CDI Economic Summary: US kicks off new phase of slower but solid growth in 2022

Joseph Chang


NEW YORK (ICIS)–Kicking off the New Year, the US economy is entering a new phase of slower, yet still solid growth. The US Federal Reserve is tapping on the brakes to halt runaway inflation which has proven to be more intransigent than transitory. Meanwhile, supply chain snags continue to disrupt business and the rapid spread of Omicron is delaying a full reopening of the economy.

ICIS forecasts US GDP growth of 4.0% in 2022, down from an estimated 5.6% in 2021 but well above the long-term trendline of 2-3%.

Inflation finally appears to be causing US consumers to slow down, with December retail sales down 1.9% from the prior month but still up 16.9% from a year ago. Notable month-on-month declines were in ecommerce (-8.7%), furniture and home furnishings (-5.5%) and apparel (-3.1%).

Surging crude oil prices are fanning the flames of inflation as they march towards the $90/bbl mark, raising transportation costs and costs all along the supply chain for consumers. A spike beyond $100/bbl would raise alarm bells as ultra-high levels in the past have preceded recessions. While the US economy is less dependent on oil today than in past decades, it still bears watching.

The Consumer Price Index (CPI) rose yet again in December by 0.5%, up a whopping 7.0% year on year – the highest since 1982 – with shelter and used cars the largest contributors to the increase. Even the core CPI – excluding food and energy – was up 5.5% from a year ago, well above the Fed’s target of 2% inflation.

The Fed will end asset purchases by early March and start raising interest rates with consensus between 3-4 quarter-point hikes this year. This should cool the economy and the housing market in particular as borrowing costs are already on the upswing.

Housing starts ticked up 1.4% in December to a seasonally adjusted annual rate (SAAR) of 1.70m, which was 2.5% above year-ago levels. Permits surged 9.1% in December, boding well for a strong start to the year. ICIS projects US housing starts rising another 3.4% in 2022 to 1.65m, providing a tailwind for construction-related chemicals and polymers such as polyvinyl chloride (PVC) and polyurethanes.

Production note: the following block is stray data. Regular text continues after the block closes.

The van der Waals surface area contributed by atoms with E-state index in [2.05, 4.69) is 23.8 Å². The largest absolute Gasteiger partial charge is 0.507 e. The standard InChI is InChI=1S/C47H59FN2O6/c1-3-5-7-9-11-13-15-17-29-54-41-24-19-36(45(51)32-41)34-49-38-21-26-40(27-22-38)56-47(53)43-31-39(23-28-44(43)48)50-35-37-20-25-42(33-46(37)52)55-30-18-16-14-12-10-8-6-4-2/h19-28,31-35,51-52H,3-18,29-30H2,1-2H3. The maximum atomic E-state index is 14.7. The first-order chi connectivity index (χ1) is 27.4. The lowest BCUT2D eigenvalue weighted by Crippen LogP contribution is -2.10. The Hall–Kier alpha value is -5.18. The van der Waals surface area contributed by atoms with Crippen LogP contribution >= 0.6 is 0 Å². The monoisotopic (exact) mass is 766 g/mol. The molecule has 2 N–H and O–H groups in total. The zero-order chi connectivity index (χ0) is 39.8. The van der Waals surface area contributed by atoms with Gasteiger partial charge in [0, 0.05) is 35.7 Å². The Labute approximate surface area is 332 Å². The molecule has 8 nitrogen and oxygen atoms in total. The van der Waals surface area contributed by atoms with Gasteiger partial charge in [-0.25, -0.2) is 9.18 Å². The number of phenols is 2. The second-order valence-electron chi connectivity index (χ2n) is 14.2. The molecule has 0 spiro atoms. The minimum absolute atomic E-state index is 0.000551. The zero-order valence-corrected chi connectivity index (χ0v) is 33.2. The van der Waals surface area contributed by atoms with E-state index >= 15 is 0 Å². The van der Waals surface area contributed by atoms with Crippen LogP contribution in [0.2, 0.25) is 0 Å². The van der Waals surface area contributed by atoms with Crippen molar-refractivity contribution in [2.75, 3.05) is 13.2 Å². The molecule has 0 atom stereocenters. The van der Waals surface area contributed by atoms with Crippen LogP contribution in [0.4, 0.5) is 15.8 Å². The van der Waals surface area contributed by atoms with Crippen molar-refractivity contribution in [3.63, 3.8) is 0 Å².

Automotive continues to struggle amid the semiconductor shortage with light vehicle sales falling 3.6% to a SAAR of 12.4m in December – the second consecutive month of decline and down almost 24% from a year ago. However, ICIS expects 2022 light vehicle sales to rebound to 16.0m from 15.0m in 2021 as chip constraints ease later in the year – still below the pre-pandemic 2019 level of 17.0m.

Manufacturing activity is still robust but losing some momentum as the US ISM Manufacturing Purchasing Managers’ Index (PMI) fell to 58.7 in December – down 2.4 percentage points from the prior month and well off the peak of 64.7 in March. Yet it it marked the 19th consecutive month of expansion (above 50). Respondents cited strong orders, tight labour markets and some easing of cost pressures.

Meanwhile, the US ISM Services PMI eased by 7.1 percentage points to 62.0 after reaching a record high in November.

Financial markets are experiencing heightened volatility on expectations of a series of interest rate hikes by the Fed, surging crude oil prices and continuing supply chain disruptions from Omicron and potential future variants. Concerns of a Russian invasion of Ukraine is also weighing on markets.

However, the fundamentals of the US economy are still sound. In the chemicals sector, companies have exercised capital discipline through the pandemic and many have refinanced debt at lower interest rates, boosting their resiliency in weathering any downturn ahead.


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